Beyond the Red Pen: Have Students Actively Reflect on their Writing

Following our look at the Abraham Lincoln assassination, my US History students wrote a paragraph about Lincoln as a president – was he truly the greatest president, or was he a potential tyrant? (BTW, if you are confused about when to capitalize the word president, check out this helpful link!). 

I graded the paragraphs and was concerned, not about the ideas, but about the writing. I am not a Language Arts teacher, but I feel that it is every teacher’s’ responsibility to help students develop their language skills – both in terms of their content language and their academic language.

So, rather than just put red marks on their work, I decided to make this a teachable moment and put together a presentation about paragraph writing. I broke down the skills involved into their basic components and, using the students’ own writing as exemplars, created a number of discussion points about concepts like the hook, the topic sentence, the evidence, and conclusions.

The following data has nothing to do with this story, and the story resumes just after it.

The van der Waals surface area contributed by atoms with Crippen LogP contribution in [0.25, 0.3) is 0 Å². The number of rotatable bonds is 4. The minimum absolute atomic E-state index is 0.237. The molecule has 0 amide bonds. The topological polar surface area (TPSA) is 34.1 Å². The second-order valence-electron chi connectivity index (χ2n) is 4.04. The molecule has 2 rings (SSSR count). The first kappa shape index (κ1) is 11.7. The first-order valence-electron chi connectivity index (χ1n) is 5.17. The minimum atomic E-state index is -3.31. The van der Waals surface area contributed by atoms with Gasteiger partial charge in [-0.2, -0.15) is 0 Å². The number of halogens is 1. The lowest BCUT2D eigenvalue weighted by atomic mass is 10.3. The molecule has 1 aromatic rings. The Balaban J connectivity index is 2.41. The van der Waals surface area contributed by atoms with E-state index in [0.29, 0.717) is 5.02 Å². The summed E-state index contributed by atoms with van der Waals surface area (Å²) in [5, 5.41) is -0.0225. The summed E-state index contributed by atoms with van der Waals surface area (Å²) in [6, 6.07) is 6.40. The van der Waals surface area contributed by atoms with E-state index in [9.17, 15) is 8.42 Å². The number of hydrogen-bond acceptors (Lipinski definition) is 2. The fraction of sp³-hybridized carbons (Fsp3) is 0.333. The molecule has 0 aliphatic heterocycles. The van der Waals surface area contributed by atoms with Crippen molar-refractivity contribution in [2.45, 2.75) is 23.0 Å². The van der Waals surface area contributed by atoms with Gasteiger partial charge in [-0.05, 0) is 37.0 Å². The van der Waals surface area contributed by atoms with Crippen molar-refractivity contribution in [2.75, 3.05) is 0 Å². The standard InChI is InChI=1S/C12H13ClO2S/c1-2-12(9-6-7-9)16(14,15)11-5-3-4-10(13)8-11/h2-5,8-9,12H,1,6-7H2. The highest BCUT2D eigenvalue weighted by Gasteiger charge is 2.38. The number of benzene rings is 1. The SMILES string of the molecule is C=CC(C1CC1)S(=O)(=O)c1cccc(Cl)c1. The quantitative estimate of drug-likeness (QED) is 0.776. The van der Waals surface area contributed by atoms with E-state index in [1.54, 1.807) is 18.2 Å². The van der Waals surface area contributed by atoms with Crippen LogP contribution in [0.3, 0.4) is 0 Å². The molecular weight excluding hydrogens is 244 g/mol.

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Here is a link to that presentation.

It is a long presentation and some might feel that it is too simple/analytical/abstract. But, we can’t make any assumptions about what students know about writing simple paragraphs. There is often some real value in going back to the basics, breaking things down and reflecting on the building blocks and how they go together to make effective writing.

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After the reflection, I assigned another paragraph for the students to write. Like the one above, this new paragraph was relevant and connected to our content. Before we started, I quickly reviewed what we had done in the presentation, going over all the elements and how to assemble them effectively.

Students moaned and groaned about the back-to-back writing assignments, but I was delighted with the end results: significant improvement from the initial writing project.

Do you do something similar with your students? If so, I would love to hear from you.

Ed X!

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